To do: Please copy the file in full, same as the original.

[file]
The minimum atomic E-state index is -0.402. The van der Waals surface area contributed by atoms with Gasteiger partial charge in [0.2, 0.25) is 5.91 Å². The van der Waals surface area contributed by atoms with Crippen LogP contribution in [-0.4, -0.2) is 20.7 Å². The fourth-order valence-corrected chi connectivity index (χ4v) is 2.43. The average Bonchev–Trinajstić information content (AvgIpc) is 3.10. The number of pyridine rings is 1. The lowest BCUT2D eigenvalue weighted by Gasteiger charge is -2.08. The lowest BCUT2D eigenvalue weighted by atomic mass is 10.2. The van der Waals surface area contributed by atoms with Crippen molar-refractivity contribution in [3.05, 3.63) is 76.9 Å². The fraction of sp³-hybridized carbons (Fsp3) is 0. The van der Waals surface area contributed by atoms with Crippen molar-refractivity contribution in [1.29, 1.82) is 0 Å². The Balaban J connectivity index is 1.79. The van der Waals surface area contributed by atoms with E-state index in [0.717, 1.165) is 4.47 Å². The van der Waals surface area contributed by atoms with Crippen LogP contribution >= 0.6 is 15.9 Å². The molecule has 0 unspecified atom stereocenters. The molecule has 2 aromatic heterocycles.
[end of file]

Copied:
The minimum atomic E-state index is -0.402. The van der Waals surface area contributed by atoms with Gasteiger partial charge in [0.2, 0.25) is 5.91 Å². The van der Waals surface area contributed by atoms with Crippen LogP contribution in [-0.4, -0.2) is 20.7 Å². The fourth-order valence-corrected chi connectivity index (χ4v) is 2.43. The average Bonchev–Trinajstić information content (AvgIpc) is 3.10. The number of pyridine rings is 1. The lowest BCUT2D eigenvalue weighted by Gasteiger charge is -2.08. The lowest BCUT2D eigenvalue weighted by atomic mass is 10.2. The van der Waals surface area contributed by atoms with Crippen molar-refractivity contribution in [3.05, 3.63) is 76.9 Å². The fraction of sp³-hybridized carbons (Fsp3) is 0. The van der Waals surface area contributed by atoms with Crippen molar-refractivity contribution in [1.29, 1.82) is 0 Å². The Balaban J connectivity index is 1.79. The van der Waals surface area contributed by atoms with E-state index in [0.717, 1.165) is 4.47 Å². The van der Waals surface area contributed by atoms with Crippen LogP contribution >= 0.6 is 15.9 Å². The molecule has 0 unspecified atom stereocenters. The molecule has 2 aromatic heterocycles.